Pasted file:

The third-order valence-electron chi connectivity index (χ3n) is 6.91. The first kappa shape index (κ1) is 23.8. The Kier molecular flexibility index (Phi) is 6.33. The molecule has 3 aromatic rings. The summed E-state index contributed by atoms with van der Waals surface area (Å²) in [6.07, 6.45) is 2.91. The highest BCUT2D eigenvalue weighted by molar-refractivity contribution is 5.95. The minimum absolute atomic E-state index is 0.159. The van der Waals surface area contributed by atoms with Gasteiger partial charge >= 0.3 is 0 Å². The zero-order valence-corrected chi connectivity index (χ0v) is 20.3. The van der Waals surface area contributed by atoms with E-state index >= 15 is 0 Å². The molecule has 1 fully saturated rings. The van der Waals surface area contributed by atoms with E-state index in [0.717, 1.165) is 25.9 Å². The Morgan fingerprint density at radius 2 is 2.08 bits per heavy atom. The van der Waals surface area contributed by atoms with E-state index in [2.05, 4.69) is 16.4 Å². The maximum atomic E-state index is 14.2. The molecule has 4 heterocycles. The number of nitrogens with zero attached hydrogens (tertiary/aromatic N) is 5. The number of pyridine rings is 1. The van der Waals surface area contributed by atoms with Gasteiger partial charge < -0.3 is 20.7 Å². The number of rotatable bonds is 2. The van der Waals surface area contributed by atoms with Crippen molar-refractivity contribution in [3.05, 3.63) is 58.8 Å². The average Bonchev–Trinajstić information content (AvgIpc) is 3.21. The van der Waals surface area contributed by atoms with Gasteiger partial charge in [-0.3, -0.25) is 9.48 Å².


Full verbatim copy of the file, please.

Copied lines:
The third-order valence-electron chi connectivity index (χ3n) is 6.91. The first kappa shape index (κ1) is 23.8. The Kier molecular flexibility index (Phi) is 6.33. The molecule has 3 aromatic rings. The summed E-state index contributed by atoms with van der Waals surface area (Å²) in [6.07, 6.45) is 2.91. The highest BCUT2D eigenvalue weighted by molar-refractivity contribution is 5.95. The minimum absolute atomic E-state index is 0.159. The van der Waals surface area contributed by atoms with Gasteiger partial charge >= 0.3 is 0 Å². The zero-order valence-corrected chi connectivity index (χ0v) is 20.3. The van der Waals surface area contributed by atoms with E-state index >= 15 is 0 Å². The molecule has 1 fully saturated rings. The van der Waals surface area contributed by atoms with E-state index in [0.717, 1.165) is 25.9 Å². The Morgan fingerprint density at radius 2 is 2.08 bits per heavy atom. The van der Waals surface area contributed by atoms with E-state index in [2.05, 4.69) is 16.4 Å². The maximum atomic E-state index is 14.2. The molecule has 4 heterocycles. The number of nitrogens with zero attached hydrogens (tertiary/aromatic N) is 5. The number of pyridine rings is 1. The van der Waals surface area contributed by atoms with Gasteiger partial charge < -0.3 is 20.7 Å². The number of rotatable bonds is 2. The van der Waals surface area contributed by atoms with Crippen molar-refractivity contribution in [3.05, 3.63) is 58.8 Å². The average Bonchev–Trinajstić information content (AvgIpc) is 3.21. The van der Waals surface area contributed by atoms with Gasteiger partial charge in [-0.3, -0.25) is 9.48 Å².